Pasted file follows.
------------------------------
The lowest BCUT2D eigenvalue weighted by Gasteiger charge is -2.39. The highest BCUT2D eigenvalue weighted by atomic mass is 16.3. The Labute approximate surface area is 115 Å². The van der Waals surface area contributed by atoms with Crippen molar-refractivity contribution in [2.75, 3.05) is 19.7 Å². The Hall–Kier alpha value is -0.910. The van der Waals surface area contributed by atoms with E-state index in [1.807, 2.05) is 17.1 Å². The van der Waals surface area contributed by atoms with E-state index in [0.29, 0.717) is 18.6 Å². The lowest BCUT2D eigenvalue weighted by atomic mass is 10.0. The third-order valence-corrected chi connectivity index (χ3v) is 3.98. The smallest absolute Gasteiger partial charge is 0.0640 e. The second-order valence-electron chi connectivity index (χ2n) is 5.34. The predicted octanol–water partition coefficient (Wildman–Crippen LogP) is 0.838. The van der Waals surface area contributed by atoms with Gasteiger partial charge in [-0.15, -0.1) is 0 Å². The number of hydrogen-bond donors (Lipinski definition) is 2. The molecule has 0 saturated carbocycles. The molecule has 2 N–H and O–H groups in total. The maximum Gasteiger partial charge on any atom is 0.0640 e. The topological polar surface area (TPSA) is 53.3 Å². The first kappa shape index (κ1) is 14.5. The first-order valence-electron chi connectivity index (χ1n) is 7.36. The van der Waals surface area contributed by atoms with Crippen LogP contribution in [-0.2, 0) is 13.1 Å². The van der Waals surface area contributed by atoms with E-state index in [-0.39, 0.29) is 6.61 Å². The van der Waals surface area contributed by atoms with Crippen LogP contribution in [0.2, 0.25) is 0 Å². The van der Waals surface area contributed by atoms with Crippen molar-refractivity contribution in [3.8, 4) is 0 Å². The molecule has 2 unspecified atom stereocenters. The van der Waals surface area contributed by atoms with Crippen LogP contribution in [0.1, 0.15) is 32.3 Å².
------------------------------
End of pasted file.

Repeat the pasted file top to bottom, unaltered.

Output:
The lowest BCUT2D eigenvalue weighted by Gasteiger charge is -2.39. The highest BCUT2D eigenvalue weighted by atomic mass is 16.3. The Labute approximate surface area is 115 Å². The van der Waals surface area contributed by atoms with Crippen molar-refractivity contribution in [2.75, 3.05) is 19.7 Å². The Hall–Kier alpha value is -0.910. The van der Waals surface area contributed by atoms with E-state index in [1.807, 2.05) is 17.1 Å². The van der Waals surface area contributed by atoms with E-state index in [0.29, 0.717) is 18.6 Å². The lowest BCUT2D eigenvalue weighted by atomic mass is 10.0. The third-order valence-corrected chi connectivity index (χ3v) is 3.98. The smallest absolute Gasteiger partial charge is 0.0640 e. The second-order valence-electron chi connectivity index (χ2n) is 5.34. The predicted octanol–water partition coefficient (Wildman–Crippen LogP) is 0.838. The van der Waals surface area contributed by atoms with Gasteiger partial charge in [-0.15, -0.1) is 0 Å². The number of hydrogen-bond donors (Lipinski definition) is 2. The molecule has 0 saturated carbocycles. The molecule has 2 N–H and O–H groups in total. The maximum Gasteiger partial charge on any atom is 0.0640 e. The topological polar surface area (TPSA) is 53.3 Å². The first kappa shape index (κ1) is 14.5. The first-order valence-electron chi connectivity index (χ1n) is 7.36. The van der Waals surface area contributed by atoms with Crippen LogP contribution in [-0.2, 0) is 13.1 Å². The van der Waals surface area contributed by atoms with E-state index in [-0.39, 0.29) is 6.61 Å². The van der Waals surface area contributed by atoms with Crippen LogP contribution in [0.2, 0.25) is 0 Å². The van der Waals surface area contributed by atoms with Crippen molar-refractivity contribution in [3.8, 4) is 0 Å². The molecule has 2 unspecified atom stereocenters. The van der Waals surface area contributed by atoms with Crippen LogP contribution in [0.1, 0.15) is 32.3 Å².